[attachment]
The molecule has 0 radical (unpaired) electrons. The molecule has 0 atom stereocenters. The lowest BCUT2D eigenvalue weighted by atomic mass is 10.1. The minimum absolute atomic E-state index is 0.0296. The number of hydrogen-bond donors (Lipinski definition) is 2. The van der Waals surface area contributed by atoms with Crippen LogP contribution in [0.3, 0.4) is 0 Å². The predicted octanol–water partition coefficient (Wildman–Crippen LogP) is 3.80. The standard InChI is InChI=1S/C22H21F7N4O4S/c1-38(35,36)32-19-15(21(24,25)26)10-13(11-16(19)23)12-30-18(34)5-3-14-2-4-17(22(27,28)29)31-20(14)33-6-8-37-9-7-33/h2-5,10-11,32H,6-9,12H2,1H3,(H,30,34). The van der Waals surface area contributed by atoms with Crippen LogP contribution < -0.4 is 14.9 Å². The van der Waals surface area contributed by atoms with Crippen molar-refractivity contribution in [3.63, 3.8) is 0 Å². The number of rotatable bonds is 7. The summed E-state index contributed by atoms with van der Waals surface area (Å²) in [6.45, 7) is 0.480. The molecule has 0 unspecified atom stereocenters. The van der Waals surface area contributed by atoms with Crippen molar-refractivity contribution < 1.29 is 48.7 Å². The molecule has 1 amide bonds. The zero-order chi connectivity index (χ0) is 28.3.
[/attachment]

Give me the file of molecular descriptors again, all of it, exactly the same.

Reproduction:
The molecule has 0 radical (unpaired) electrons. The molecule has 0 atom stereocenters. The lowest BCUT2D eigenvalue weighted by atomic mass is 10.1. The minimum absolute atomic E-state index is 0.0296. The number of hydrogen-bond donors (Lipinski definition) is 2. The van der Waals surface area contributed by atoms with Crippen LogP contribution in [0.3, 0.4) is 0 Å². The predicted octanol–water partition coefficient (Wildman–Crippen LogP) is 3.80. The standard InChI is InChI=1S/C22H21F7N4O4S/c1-38(35,36)32-19-15(21(24,25)26)10-13(11-16(19)23)12-30-18(34)5-3-14-2-4-17(22(27,28)29)31-20(14)33-6-8-37-9-7-33/h2-5,10-11,32H,6-9,12H2,1H3,(H,30,34). The van der Waals surface area contributed by atoms with Crippen LogP contribution < -0.4 is 14.9 Å². The van der Waals surface area contributed by atoms with Crippen molar-refractivity contribution in [3.63, 3.8) is 0 Å². The number of rotatable bonds is 7. The summed E-state index contributed by atoms with van der Waals surface area (Å²) in [6.45, 7) is 0.480. The molecule has 0 unspecified atom stereocenters. The van der Waals surface area contributed by atoms with Crippen molar-refractivity contribution < 1.29 is 48.7 Å². The molecule has 1 amide bonds. The zero-order chi connectivity index (χ0) is 28.3.